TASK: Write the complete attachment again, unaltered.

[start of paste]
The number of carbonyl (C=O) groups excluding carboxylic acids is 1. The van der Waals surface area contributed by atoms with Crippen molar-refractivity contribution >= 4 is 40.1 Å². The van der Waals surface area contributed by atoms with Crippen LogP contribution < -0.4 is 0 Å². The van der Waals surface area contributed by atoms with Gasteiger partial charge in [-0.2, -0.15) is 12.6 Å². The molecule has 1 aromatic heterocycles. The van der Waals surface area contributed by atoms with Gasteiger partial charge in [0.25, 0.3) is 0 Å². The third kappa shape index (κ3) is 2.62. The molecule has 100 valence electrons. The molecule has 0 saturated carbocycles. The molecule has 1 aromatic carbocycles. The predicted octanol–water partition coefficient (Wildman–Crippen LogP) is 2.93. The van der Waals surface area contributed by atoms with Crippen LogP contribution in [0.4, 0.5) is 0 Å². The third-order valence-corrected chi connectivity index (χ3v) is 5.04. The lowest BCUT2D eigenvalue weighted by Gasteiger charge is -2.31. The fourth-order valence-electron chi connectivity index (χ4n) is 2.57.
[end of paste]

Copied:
The number of carbonyl (C=O) groups excluding carboxylic acids is 1. The van der Waals surface area contributed by atoms with Crippen molar-refractivity contribution >= 4 is 40.1 Å². The van der Waals surface area contributed by atoms with Crippen LogP contribution < -0.4 is 0 Å². The van der Waals surface area contributed by atoms with Gasteiger partial charge in [-0.2, -0.15) is 12.6 Å². The molecule has 1 aromatic heterocycles. The van der Waals surface area contributed by atoms with Gasteiger partial charge in [0.25, 0.3) is 0 Å². The third kappa shape index (κ3) is 2.62. The molecule has 100 valence electrons. The molecule has 0 saturated carbocycles. The molecule has 1 aromatic carbocycles. The predicted octanol–water partition coefficient (Wildman–Crippen LogP) is 2.93. The van der Waals surface area contributed by atoms with Crippen LogP contribution in [0.4, 0.5) is 0 Å². The third-order valence-corrected chi connectivity index (χ3v) is 5.04. The lowest BCUT2D eigenvalue weighted by Gasteiger charge is -2.31. The fourth-order valence-electron chi connectivity index (χ4n) is 2.57.